A beginner’s guide to rights of way and access law

Can you tell a bridleway from a BOAT? Do you know what that pink patch on your map means? And is it really impossible to commit trespass in Scotland? Find out all of this and more with our handy guide.

A man walking towards a gate

What is a right of way?

Whether a stony track, a grassy field- crossing or an alley between houses, a right of way is a path that anyone has the legal right to use on foot – and sometimes using other modes of transport.

There are four types of right of way in England and Wales: 

  • Public footpaths are just for use by pedestrians, although you can have a ‘natural accompaniment’. This 19th-century legal term describes anything a person might usually walk with: a dog, pram or suitcase, for example.
  • Public bridleways, or bridle paths, may be used by people on horseback or leading horses, and (since 1968) by cyclists, as well as walkers. Cyclists must give way to pedestrians and horse riders. 
  • Restricted byways have similar rules to bridleways, but you can also take a horse and carriage along them. 
  • Byways open to all traffic (BOATs) are paths accessible to cars, motorbikes and other motor vehicles, but generally used like a bridleway or restricted byway.

Wheelchairs and mobility scooters are allowed on any right of way. Bear in mind, however, that sometimes the surface may not be wheel-friendly, and that stiles or kissing gates could make access difficult.

All these rights of way are part of the Queen’s highway in law. They have the same legal protections as trunk roads and your local high street.

Are there other types of path? 

While out walking, you may also use: 

  • Permissive paths, which a landowner has given the public permission to use. These are not rights of way, and many are closed for one day a year to prevent them legally becoming such through continuous use.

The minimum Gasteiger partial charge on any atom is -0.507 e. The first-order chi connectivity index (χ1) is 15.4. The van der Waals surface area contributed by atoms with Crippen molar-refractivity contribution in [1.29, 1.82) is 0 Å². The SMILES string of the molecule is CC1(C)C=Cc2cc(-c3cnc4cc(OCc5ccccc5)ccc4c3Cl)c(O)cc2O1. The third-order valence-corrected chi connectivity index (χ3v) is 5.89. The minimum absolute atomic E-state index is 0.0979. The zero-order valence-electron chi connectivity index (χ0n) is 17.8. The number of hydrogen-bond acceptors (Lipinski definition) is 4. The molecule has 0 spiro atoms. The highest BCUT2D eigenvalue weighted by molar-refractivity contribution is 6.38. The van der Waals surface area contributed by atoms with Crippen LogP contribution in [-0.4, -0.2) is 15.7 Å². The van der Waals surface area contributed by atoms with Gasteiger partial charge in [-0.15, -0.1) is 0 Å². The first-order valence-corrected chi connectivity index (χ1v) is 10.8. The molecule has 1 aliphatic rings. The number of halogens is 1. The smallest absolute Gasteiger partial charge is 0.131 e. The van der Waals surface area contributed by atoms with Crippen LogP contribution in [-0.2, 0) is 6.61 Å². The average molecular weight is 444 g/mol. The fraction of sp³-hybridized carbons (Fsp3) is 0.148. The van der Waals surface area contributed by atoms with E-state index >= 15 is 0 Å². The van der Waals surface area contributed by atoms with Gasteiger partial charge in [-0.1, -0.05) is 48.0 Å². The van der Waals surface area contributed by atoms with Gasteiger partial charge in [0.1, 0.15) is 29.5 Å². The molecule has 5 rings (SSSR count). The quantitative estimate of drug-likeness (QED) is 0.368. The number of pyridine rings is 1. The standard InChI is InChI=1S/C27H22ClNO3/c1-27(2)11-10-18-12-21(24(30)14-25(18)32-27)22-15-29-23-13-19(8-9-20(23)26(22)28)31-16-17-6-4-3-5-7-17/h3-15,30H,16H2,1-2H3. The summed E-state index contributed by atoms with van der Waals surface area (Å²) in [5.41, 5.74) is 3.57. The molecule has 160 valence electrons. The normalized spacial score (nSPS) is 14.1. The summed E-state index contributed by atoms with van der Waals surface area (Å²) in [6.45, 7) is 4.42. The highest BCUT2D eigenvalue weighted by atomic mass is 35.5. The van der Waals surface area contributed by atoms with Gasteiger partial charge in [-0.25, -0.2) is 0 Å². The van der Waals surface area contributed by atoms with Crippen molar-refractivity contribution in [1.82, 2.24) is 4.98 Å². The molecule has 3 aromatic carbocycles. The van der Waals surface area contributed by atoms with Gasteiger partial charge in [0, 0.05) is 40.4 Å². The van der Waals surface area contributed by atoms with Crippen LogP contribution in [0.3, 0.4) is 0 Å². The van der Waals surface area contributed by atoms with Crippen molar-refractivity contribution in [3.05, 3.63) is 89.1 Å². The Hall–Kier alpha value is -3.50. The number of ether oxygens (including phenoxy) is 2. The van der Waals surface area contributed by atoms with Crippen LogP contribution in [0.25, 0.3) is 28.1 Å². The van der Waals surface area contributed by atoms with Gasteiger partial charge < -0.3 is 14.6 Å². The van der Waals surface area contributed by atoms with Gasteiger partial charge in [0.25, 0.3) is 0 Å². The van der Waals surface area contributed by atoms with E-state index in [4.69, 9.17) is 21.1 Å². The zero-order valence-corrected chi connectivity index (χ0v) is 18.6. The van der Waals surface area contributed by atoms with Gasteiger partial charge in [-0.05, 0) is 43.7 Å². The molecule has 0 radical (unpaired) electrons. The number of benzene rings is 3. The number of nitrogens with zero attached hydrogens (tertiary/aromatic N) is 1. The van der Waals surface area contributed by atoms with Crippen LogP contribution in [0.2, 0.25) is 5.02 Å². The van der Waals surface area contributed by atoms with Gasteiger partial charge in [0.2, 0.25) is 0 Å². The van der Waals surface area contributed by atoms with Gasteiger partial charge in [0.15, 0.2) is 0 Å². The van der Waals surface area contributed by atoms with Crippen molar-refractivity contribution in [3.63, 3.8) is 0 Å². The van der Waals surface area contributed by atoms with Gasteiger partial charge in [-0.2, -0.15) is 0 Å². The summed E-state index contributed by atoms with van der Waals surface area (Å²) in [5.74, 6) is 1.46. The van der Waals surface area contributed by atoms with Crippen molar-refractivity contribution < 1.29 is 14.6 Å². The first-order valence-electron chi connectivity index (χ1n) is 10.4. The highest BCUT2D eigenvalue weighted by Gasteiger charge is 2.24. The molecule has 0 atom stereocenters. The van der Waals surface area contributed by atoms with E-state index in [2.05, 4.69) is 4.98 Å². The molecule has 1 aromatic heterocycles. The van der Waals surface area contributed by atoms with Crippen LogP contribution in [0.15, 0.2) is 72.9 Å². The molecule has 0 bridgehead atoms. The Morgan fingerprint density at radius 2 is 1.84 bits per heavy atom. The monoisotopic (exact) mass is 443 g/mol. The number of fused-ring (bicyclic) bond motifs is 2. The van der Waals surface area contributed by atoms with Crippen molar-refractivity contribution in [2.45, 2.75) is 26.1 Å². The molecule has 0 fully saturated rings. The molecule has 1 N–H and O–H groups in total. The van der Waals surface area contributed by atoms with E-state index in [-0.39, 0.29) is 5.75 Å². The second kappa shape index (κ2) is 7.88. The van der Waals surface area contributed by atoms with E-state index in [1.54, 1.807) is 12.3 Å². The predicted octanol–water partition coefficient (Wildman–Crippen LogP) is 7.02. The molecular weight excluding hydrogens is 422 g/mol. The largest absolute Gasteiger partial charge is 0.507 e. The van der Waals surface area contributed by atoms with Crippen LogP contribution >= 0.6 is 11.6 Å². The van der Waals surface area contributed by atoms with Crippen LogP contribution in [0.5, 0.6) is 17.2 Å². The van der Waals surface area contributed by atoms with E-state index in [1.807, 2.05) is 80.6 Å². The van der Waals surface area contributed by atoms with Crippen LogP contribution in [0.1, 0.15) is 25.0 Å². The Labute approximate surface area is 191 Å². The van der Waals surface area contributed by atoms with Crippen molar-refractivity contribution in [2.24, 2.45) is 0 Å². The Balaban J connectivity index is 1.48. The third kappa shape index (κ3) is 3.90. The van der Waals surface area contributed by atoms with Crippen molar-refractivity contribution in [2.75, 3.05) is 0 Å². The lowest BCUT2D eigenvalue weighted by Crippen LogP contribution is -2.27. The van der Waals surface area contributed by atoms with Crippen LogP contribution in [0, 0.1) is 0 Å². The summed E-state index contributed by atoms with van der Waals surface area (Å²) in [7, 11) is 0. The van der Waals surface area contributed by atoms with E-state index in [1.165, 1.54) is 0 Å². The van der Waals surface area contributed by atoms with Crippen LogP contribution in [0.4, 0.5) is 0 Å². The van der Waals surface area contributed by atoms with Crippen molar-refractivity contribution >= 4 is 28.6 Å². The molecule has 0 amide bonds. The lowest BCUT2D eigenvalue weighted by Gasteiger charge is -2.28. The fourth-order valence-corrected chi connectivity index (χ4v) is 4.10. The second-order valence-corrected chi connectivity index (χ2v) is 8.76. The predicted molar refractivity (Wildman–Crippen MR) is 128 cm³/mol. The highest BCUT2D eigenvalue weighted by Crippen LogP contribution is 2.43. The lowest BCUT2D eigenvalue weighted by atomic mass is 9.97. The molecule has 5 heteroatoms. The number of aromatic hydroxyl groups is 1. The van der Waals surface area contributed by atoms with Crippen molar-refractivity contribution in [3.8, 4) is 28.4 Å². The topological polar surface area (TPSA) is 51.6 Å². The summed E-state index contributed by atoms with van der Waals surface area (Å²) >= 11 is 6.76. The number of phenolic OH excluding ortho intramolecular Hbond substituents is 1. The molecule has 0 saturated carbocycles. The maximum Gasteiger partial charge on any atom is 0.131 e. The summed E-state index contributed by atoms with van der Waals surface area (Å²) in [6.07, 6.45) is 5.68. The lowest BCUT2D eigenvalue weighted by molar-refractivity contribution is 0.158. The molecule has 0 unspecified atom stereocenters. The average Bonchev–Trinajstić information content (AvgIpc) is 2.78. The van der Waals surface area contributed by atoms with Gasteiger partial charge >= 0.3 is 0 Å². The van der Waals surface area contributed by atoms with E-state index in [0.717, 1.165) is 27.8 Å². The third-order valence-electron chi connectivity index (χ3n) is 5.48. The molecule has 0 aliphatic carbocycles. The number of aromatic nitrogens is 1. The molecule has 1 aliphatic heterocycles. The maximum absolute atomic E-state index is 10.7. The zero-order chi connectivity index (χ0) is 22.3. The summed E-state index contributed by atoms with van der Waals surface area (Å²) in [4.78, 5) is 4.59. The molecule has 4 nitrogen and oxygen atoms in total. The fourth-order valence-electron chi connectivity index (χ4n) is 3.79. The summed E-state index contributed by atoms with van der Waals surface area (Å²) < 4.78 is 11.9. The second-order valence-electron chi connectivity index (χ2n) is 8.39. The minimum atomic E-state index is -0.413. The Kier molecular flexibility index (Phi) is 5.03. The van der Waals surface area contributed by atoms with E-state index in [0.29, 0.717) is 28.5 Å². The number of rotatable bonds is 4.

• Towpaths alongside canals and rivers. Some are rights of way, but walkers are often welcome even on those that aren’t. Most are permissive paths managed by the Canal & River Trust.
  • Cycle tracks – these designated routes for cyclists and other non-motorised transport are sometimes also shared with pedestrians.
A signpost showing three paths, beside a fence and stile

What are my rights as a walker on a public right of way?

By law in England and Wales, you are allowed to:

  • Pass and repass along the way.
  • Stop for a short break to rest, have refreshments or enjoy the view.
  • Take photographs.

Does Scotland have rights of way? 

Access law in Scotland is far more progressive than in England and Wales. Walkers enjoy rights of access to most land and inland water, thanks to the Land Reform (Scotland) Act 2003. Ramblers Scotland staff and volunteers campaigned for years to secure these world-leading access rights.

Ramblers (and cyclists, horse riders and canoeists) can cross or spend time on most land and inland water throughout Scotland, provided they do so responsibly. There’s guidance on responsible access in the Scottish Outdoor Access Code, which has three main principles: 

  • Respect the interests of other people.  
  • Care for the environment. 
  • Take responsibility for your own actions.

Such broad access means rights of way are less relevant in Scotland. They’re still useful where access rights don’t apply though, such as farmyards or urban alleys.

Sounds great. Are there any downsides to this approach?

Scottish rights of way have different legal protection to those in England and Wales, and sadly many have been lost over the years to building development, farming or overgrowth. Without the same protection, paths are also less likely to be mapped than in England and Wales. Even many core paths and other popular routes don’t appear on Ordnance Survey (OS) maps.